• Does this activity promote and conform to the ideals and values of the team/group/college?
  • Will this activity increase long-term feelings of friendship between new and initiated members of the team/group?
  • Take the perspective of your parents – would they be proud? Your coach or advisor? Your professors? The College President?
  • Would you be willing to defend the merit of this activity in a court of law?
  • Does the activity meet both the spirit and letter of the standards prohibiting hazing?
  • How do hazing activities get passed on? Have you been hazed? If yes, do you think you can pass it on to the next class? Is there an expectation to participate?
  • How could the competitive or risk-taking nature of being a college student impact a hazing situation (alcohol consumption, water chugging, high-risk activities AFTER alcohol consumption)?
  • Does your team/group have a unique culture? If yes, what is it? How does hazing fit into that?
  • Does the activity promote and conform to the ideals, values, and mission of the university and the organization?
  • Is it an activity that all members (current and initiates) engage in together?
  • Would the group’s advisor, the national headquarters of a fraternity/sorority, and/or other university officials approve of the activity?
  • Will this activity increase new members’ respect for the group and all members?
  • Is the activity free of mental anguish or physical discomfort?
  • Does the activity have inherent value in and of itself?
Types of hazing activities but not limited to this list:
  • any activity that promotes a class system within organizations or activities, which facilitates inappropriate levels of authority over students
  • marching in line
  • wearing conspicuous apparel, not generally in good taste, and/or inappropriate for the time of year
  • carrying of an object for a set period
  • calisthenics
  • line-ups
  • pledge/signature books
  • periods of silence (limited contact with non-members)
  • social isolation
  • threats
  • skit nights
  • standing for a length of time
  • personal servitude
  • activities that would not normally construe hazing but because of time, place, or manner make them inappropriate, such as scavenger hunts & road trips
  • sleep deprivation or interruption of consecutive sleep hours
  • expected or forced consumption of food, drink (including alcohol), or other substance
  • acts of humiliation or degradation (including streaking or wearing degrading or humiliating apparel)
  • restrictions on eating or bathing
  • acts that disrupt academic instruction or learning of others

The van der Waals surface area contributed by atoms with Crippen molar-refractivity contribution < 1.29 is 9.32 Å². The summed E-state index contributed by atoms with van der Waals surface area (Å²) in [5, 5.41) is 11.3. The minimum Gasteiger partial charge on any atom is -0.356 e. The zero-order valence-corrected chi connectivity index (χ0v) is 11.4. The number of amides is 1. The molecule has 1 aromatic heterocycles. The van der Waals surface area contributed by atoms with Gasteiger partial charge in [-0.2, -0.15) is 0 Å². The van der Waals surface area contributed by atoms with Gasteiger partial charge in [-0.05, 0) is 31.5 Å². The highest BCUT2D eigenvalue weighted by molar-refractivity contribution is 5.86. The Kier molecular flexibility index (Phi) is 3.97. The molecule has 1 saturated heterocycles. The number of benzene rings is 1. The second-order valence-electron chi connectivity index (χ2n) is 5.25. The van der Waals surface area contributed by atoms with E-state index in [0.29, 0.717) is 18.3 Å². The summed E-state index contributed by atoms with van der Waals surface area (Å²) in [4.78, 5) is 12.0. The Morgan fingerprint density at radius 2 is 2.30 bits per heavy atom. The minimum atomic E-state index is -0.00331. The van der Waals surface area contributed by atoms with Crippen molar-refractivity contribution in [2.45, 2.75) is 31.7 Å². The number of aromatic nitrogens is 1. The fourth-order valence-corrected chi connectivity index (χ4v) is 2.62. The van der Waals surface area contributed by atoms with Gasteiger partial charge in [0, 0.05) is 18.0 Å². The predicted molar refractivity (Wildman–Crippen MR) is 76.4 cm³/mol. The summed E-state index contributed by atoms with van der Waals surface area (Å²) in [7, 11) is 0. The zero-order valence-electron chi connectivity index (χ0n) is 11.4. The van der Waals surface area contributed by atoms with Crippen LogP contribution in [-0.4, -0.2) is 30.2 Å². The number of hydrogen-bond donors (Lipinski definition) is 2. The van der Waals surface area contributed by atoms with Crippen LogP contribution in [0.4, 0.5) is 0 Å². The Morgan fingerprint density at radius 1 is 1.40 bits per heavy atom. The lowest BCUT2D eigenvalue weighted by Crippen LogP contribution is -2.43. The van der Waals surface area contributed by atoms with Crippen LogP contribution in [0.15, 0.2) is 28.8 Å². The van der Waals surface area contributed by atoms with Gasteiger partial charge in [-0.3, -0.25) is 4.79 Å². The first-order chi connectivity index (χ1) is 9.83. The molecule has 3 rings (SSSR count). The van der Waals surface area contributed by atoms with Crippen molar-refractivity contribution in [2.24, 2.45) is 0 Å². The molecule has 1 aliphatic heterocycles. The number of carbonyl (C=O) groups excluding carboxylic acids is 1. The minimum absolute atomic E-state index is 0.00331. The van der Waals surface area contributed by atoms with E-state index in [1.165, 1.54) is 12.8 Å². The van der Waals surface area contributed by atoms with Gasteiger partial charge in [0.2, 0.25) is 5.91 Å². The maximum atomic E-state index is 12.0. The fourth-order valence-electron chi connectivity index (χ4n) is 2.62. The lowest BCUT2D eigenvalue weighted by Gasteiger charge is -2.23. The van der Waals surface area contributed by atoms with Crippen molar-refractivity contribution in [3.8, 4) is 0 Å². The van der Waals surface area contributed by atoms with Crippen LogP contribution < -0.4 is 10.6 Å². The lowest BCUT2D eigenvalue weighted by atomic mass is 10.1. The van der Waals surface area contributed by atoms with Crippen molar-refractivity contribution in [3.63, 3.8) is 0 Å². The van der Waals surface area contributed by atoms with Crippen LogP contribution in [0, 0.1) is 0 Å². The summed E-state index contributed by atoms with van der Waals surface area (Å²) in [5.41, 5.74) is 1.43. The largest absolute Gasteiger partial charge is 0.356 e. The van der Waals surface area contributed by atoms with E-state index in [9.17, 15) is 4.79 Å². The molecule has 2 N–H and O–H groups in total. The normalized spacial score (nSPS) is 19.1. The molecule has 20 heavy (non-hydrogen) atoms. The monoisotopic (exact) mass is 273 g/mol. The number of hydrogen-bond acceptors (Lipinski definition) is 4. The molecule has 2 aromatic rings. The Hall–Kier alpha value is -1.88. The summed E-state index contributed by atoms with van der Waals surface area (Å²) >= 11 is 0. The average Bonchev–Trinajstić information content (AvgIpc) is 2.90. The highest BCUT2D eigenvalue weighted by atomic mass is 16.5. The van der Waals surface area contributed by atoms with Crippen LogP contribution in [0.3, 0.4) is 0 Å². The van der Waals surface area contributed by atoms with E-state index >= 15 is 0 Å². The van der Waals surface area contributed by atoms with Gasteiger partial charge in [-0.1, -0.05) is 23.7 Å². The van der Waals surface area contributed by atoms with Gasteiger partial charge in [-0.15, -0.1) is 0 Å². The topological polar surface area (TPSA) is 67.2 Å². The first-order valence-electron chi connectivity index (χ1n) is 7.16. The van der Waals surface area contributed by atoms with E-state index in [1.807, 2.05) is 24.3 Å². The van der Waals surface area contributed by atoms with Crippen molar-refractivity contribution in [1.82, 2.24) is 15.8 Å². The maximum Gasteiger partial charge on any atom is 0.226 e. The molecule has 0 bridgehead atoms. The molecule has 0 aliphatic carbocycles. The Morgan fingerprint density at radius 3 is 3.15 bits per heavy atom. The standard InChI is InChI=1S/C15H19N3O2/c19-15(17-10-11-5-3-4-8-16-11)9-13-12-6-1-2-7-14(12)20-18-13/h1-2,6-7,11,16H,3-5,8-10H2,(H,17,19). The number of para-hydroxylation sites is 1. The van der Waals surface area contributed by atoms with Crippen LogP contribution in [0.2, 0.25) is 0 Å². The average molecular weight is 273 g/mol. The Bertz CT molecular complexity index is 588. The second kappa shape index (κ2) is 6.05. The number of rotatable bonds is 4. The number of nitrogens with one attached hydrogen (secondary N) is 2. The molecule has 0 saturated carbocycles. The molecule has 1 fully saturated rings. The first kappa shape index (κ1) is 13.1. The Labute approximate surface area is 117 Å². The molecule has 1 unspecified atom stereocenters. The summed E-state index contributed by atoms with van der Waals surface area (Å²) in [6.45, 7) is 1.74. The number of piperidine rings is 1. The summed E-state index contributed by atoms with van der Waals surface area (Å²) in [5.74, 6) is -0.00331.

• interruption or interference with academic commitments
  • branding
  • paddling in any form
  • compromising (sexual) situations
How Hazing Is Justified

Moral Disengagement (Bandura, 2002): Gradual disengagement of moral self-sanction.
Behavior normally viewed as immoral, even reprehensible, becomes more benign, acceptable, or worthy in a particular social setting through cognitive restructuring over time.

Action Steps
  • Define up front what is acceptable and what is not acceptable.
  • Ensure the planned activity could not be considered, by definition, hazing.
  • Don’t let others justify hazing as "tradition."
  • BREAK THE SILENCE and voice your opinion.
  • Choose not to participate.
  • Speak with fellow group members and the group leadership about your concerns.
  • Talk to an administrator/coach/advisor, etc.
  • Come up with new activities that promote team/group bonding without any risk of it being considered hazing.
  • Get those involved to stop and think about the people they are hazing (perspective-taking). Is there any chance hazing could trigger something in terms of personal/ emotional challenges they have had to face in their life?
More Resources

Important to know – all group activities and behaviors, given the circumstances, could become hazing. If the activity is used to exert control over another person or humiliate, degrade, abuse, or endanger them, there are power dynamics at play and harm (psychological, emotional, physical) being inflicted. That is hazing. See the We Don’t Haze film and companion discussion and activity guides for more information and education on considering activity circumstances that can turn haze free activities into hazing based activities.

National Hazing Prevention Week

SAVE THE DATE: September 23-27, 2024

Date Program Location Time
Monday, September 23, 2024      
Tuesday, September 24, 2024      
Wednesday, September 25, 2024      
Thursday, September 26, 2024